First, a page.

By Anne Van de Heetkamp, Descartes, VP of Product Management (Global Trade Intelligence)
Change on the Horizon

With the New Year’s bell about to ring and election season fading away, it is possible to make better educated guesses about what 2021 might bring from a global trade perspective. 

The indications are that the U.S. will play a more influential role on the global stage while continuing to strongly support American businesses. New free trade agreements are therefore on the cards, along with new customs and compliance requirements for shipments in the booming ecommerce sector. 

New Free Trade Agreements  

On the U.S. side of things, the change in administration will have impact on the America’ position towards global trade. Keeping in mind earlier campaign remarks and the recent announcement of the Biden administration to appoint Andrew Blinken as Secretary of State, it is a fair assumption that the U.S. will be looking for expansion and re-establishment of trade relationships in the coming years. That will include a fresh effort on concluding additional Free Trade Agreements (FTAs), a likely revisit of negotiations on the Trans Pacific Pact (USAASEAN) can be expected as well as the review of a few other FTAs that were slowed down, and further down the line even a Trans-Atlantic (U.S.-EU) pact, possibly spearheaded by a UK-USA agreement first. 

Globally, two components will draw a lot of attention. First of all, after a first quarter adjustment to the new way of customs clearance, the UK will hopefully settle into its new Brexit legislation and take a closer look at trade facilitation and hastily copied and implemented Free Trade Agreements. That will open the door for simplified import procedures (i.e. more administratively controlled processes to avoid border delays) and renegotiating and adjusting duty rates and Rules of Origin is to play a big part in coming year(s) – the copied FTAs include cumulation from EU countries (which means parts sourced in the EU can count towards qualifying materials) and that is an awkward rule at best. 

Less Global Trade Friction

Regarding the additional duty rates the Trump administration put in place on imports (either on specific goods and/or from specific countries), it is to be expected those will be reduced if not nullified over the next months or years.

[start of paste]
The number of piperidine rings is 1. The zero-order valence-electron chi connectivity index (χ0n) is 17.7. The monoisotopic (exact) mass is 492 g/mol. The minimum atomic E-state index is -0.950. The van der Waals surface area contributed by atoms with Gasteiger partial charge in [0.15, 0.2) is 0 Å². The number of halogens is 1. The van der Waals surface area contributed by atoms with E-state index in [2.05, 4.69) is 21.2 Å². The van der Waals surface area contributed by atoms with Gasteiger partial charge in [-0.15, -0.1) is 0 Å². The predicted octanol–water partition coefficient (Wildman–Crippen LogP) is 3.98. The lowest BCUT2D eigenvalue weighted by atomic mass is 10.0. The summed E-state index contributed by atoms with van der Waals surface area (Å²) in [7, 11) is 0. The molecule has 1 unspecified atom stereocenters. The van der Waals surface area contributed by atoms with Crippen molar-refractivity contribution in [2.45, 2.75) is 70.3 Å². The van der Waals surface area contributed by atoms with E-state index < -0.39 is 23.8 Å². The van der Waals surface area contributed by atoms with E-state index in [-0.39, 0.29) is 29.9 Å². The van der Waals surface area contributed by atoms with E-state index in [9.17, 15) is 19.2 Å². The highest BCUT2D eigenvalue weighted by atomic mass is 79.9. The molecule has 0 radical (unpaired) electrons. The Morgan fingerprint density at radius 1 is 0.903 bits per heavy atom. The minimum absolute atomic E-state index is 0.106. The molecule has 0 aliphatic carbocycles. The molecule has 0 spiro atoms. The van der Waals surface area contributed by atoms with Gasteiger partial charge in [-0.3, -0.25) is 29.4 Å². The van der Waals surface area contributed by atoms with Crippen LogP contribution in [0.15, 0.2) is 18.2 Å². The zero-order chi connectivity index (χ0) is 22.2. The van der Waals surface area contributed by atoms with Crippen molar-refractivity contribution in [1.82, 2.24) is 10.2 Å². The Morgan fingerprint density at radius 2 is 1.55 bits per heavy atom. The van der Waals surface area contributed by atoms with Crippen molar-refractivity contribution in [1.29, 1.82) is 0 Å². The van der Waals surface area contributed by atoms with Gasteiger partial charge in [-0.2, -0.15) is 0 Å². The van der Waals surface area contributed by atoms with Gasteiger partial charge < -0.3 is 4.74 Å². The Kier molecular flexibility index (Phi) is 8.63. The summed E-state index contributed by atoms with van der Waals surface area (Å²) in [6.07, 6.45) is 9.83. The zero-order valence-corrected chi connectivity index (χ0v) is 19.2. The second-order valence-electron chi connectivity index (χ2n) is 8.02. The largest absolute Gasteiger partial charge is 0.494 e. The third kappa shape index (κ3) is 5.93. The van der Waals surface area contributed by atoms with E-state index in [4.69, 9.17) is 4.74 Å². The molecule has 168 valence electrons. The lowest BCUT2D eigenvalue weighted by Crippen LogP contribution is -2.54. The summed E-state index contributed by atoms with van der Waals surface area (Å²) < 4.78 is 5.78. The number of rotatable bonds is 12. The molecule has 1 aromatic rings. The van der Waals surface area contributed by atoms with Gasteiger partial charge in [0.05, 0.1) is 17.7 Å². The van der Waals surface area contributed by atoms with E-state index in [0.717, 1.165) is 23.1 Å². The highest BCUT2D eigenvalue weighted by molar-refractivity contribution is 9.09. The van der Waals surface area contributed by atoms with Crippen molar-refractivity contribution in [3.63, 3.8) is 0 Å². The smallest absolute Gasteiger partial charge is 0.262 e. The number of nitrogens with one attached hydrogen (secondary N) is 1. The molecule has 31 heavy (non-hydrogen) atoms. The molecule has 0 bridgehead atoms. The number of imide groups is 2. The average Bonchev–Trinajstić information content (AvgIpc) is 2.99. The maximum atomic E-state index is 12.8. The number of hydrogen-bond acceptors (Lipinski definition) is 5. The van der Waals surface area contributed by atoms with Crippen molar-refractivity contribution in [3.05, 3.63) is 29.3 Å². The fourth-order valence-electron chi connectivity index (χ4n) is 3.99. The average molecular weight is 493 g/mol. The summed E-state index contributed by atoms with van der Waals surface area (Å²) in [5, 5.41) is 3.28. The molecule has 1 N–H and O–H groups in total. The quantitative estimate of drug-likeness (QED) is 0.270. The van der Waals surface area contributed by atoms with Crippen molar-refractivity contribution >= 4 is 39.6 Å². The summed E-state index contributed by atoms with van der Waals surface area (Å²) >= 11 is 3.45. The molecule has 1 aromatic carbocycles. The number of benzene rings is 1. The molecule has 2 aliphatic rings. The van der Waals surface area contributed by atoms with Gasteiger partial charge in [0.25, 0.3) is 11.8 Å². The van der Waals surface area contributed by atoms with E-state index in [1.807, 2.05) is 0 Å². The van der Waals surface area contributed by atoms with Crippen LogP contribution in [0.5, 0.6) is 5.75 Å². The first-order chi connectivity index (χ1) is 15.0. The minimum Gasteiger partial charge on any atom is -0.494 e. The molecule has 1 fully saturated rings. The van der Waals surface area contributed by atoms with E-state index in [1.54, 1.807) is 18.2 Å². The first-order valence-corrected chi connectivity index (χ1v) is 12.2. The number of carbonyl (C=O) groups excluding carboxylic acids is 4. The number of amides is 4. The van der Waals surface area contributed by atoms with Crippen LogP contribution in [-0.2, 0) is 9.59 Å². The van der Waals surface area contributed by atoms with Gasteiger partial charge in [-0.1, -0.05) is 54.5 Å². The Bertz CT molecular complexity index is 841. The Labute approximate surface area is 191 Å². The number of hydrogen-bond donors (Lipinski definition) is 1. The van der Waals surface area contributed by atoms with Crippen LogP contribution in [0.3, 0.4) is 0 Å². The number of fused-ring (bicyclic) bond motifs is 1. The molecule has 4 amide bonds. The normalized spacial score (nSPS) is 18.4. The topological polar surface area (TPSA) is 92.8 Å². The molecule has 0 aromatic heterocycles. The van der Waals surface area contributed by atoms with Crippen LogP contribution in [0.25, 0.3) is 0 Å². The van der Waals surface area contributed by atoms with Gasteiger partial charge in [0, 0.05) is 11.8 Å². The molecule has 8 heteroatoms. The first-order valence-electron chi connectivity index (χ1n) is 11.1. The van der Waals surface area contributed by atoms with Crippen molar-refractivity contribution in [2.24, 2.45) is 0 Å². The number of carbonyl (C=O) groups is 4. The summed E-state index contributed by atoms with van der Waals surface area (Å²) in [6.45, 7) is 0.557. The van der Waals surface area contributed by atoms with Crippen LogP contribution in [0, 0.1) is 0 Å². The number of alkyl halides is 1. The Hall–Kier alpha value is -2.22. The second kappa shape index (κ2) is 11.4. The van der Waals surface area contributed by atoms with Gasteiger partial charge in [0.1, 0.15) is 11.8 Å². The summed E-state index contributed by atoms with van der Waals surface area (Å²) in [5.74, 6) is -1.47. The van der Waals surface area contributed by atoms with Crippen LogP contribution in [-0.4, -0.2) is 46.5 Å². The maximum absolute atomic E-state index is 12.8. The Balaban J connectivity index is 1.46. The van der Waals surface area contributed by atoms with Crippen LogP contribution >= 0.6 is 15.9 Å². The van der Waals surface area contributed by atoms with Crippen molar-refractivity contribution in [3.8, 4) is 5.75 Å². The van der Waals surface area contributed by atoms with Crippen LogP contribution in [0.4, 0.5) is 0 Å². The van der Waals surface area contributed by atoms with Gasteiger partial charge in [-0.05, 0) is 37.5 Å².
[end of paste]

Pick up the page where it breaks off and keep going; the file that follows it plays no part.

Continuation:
That does not mean things will go back to how they were prior to 2016. The U.S. is expected to continue operating more forcefully when it comes to supporting American businesses and industries against unfair third country competition, and that includes protectionary measures. Perhaps there will be an uptake in the more traditional Anti-Dumping/Countervailing Duty cases through the WTO as a preferred path over unilateral actions. 

Ecommerce Boom: Customs and Compliance Implications

Lastly, there is the ecommerce surge and international trade facilitation of it. Ecommerce, headed up by retail growth at a high rate of around 20%-23% until recently, exploded in 2020 (for example Forbes Magazine noted the May 2020 year over year growth was 77%) and will stay a part of every company’s selling strategy. Forced or accelerated by the pandemic, companies have adjusted their customer interactions, and ecommerce strategies will remain an integral part of all global businesses.  No longer confined to specific market segments, this change drastically affects how global trade is conducted and where resources will be spent. Shipping directly to customers affects many aspects of the global supply chain and companies now must account for shipping and compliance aspects different from previous models. 

Various governments (like the EU and Australia) already implemented or announced changes regarding treatment of low value shipments (value added taxes are no longer waived) and with more revenues at stake more governments will follow that trend. 

More scrutiny on the compliance front is another logical step. The ecommerce burst included markets outside the traditional ecommerce-heavy retail products. Industries with a heavier compliance burden (for example dual use goods) have also shifted to online models and is dealing with non-traditional importers that will be less familiar with the compliance measures they need to comply with. New legislation/procedures will certainly make their entry in 2021 to ensure products do not end up in the wrong hands. 

Other than all that, let’s hope Feyenoord soccer club wins a Cup in 2021. Or Buffalo Bills the Super Bowl in football. That will definitely mitigate a lot of the stress that comes with a lot of changes. 

How Descartes CustomsInfo Can Help

With change comes the need to be proactively prepared for compliance reasons and to be able to leverage benefits. The best way to move ahead and keep supply chains moving is via software solutions such as that provided by Descartes CustomsInfo – from HTS code research and classification, including bulk classification and landed cost calculations, to content for global trade management and enterprise resource planning systems as well as ecommerce platforms.